​The Riemann Zeta Function

I. The Riemann Hypothesis - What and Why?

The Riemann hypothesis was conjectured by B. Riemann in 1859 in his monumental monograph [1]. Today, the conjecture is considered one of the most notorious and, by many, one of the most important questions in math. See [2]. Like many good problems the Riemann hypothesis is straight-forward to state: ​The Riemann zeta function ζ(z) admits non-trivial zeros only along the critical line Re(z)=0.5. You can also see a nice accessible video description: 



But - why is the Riemann hypothesis actually so central and notorious? One can give a few kinds of answers:
(a) The Riemann hypothesis is important (relations to prime distribution, etc...), (b) The Riemann hypothesis is hard (computing zeta is hard, zeta has chaotic features...) (c) The Riemann hypothesis is mythological (open for over a century, tackled by some of the greatest mathematicians...)

The aim of this "blog" is to mainly discuss various aspects of (b) - with two parallel resources in mind - (1) the vast remarkable literature on zeta (spreading over more than a century, until current times) (2) modern computers - which allow us to compute and visualize zeta in ways which were not commonly avilable in the past.

II. The ζ-monotonicity conjecture.





























In the 1960's Robert Spira conducted various empirical studies of the Riemann zeta function, the results of which are documented in [7]. The studies were done in Fortran code runing on an IBM 7040 machine (see picture).  

In a later work [7], Spira introduced and further studied the following remarkable montonicity conjecture: 

The ζ-monotonicity conjecture : For any y>8 the function ∣ζ(x+yi)∣ is strictly-decreasing in the half-line x<0.5.

Clearly, monotonicity implies the Riemann hypothesis. In fact, the two conjectures have been shown to be equivalent, see [4,7] for ξ-monotonicity and [3] for ζ-monotonicity, as well. The following figure illustrates the ζ-monotonicty property, showing ∣ζ(0.5+yi)∣<∣ζ(0.05+yi)∣ in the domain 0














And, similarly, in the bigger domain 0
In a recent preprint [5] we have studied various questions related to the  ξ-monotonicity conjecture. Our aim in [5] is to explain why the monotonicity property, viewed empiricaly above, holds. ​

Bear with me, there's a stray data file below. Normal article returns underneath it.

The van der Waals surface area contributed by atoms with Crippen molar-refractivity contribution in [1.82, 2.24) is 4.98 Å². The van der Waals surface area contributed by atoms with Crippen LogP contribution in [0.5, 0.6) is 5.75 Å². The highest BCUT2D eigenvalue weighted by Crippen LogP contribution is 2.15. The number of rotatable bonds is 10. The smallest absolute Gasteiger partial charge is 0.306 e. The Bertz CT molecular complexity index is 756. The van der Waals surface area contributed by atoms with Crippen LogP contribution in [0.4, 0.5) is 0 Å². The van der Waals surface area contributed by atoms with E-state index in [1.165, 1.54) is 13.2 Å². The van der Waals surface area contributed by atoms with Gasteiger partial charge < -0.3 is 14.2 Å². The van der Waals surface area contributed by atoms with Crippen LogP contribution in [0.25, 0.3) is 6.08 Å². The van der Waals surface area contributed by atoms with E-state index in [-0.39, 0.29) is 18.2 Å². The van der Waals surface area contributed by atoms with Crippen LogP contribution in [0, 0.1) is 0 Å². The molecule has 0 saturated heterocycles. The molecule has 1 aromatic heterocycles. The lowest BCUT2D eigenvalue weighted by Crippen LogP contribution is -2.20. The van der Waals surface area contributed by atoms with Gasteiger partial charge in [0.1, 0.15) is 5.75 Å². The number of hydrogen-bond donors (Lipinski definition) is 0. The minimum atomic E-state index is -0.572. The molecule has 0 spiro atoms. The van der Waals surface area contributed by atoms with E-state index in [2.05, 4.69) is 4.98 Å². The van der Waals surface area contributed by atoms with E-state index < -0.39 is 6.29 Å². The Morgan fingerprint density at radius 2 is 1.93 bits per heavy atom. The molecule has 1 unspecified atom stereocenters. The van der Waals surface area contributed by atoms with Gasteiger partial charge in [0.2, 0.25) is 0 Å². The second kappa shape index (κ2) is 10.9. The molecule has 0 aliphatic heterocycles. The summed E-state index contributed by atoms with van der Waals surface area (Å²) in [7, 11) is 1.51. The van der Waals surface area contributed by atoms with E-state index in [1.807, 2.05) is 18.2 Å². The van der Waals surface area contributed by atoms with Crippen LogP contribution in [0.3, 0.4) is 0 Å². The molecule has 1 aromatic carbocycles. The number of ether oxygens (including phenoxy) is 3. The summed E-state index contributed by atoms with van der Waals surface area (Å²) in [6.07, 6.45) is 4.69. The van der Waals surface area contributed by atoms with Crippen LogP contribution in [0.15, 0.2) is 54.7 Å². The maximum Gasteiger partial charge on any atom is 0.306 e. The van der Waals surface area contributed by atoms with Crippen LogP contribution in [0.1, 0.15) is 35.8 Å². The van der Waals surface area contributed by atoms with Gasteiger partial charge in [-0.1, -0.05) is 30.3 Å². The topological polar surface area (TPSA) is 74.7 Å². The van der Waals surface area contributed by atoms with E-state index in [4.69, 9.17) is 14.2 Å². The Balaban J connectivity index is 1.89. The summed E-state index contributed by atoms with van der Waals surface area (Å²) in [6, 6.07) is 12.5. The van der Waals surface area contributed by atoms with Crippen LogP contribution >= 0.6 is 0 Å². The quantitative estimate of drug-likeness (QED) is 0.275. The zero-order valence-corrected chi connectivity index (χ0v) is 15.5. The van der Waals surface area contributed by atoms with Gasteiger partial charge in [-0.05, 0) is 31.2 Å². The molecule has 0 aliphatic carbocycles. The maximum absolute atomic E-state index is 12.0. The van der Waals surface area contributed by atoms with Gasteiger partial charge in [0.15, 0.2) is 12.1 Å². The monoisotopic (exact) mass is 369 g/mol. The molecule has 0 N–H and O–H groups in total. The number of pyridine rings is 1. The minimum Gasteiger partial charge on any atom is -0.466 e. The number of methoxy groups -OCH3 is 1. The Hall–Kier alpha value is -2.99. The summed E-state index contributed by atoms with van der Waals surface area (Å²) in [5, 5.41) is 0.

References

[1]  B. Riemann, Ueber die Anzahl der Primzahlen unter einer gegebenen Grösse, Monatsberichte der Berliner Akademie, November 1859. 

See link: 
http://www.claymath.org/sites/default/files/zeta.pdf

​[2] E. Bombieri, The Riemann Hypothesis – official problem description, 2000.

See link:
http://www.claymath.org/sites/default/files/official_problem_description.pdf


[3]  J. Sondow and C. Dumitrescu, A monotonicity property of Riemann's xi function and a reformulation of the Riemann Hypothesis 

See link:
https://link.springer.com/article/10.1007/s10998-010-1037-3

​[4] Matiyasevich-Saidak-Zvengrowski, Horizontal monotonicity of the modulus of the Riemann zeta-function, and related functions 

See link: 
https://www.researchgate.net/publication/224951648_Horizontal_Monotonicity_of_the_Modulus_of_the_Riemann_Zeta_Function_andRelated_Functions​


​[5] Y. Jerby An experimental study of the monotonicity property of the Riemann zeta function, 2017, Arxiv:1707.01754.

See link: 
https://arxiv.org/abs/1707.01754

[6] R. Spira Check Values, Zeros and Fortran Programs for the Riemann Zeta Function and
its First Three Derivatives. Report No. 1, University Computation Center, University of
Tennessee, Knoxville, Tennessee.

See link:

[7] R. Spira Zeros of ζ’(s) and the Riemann hypothesis. llinois J. Math. 17 (1973), no. 1, 147--152.

See link:
https://projecteuclid.org/euclid.ijm/1256052045

III. Voronin's universality theorem and Garunkstis effective results.
​(in progress)

An early "vlog" can be found below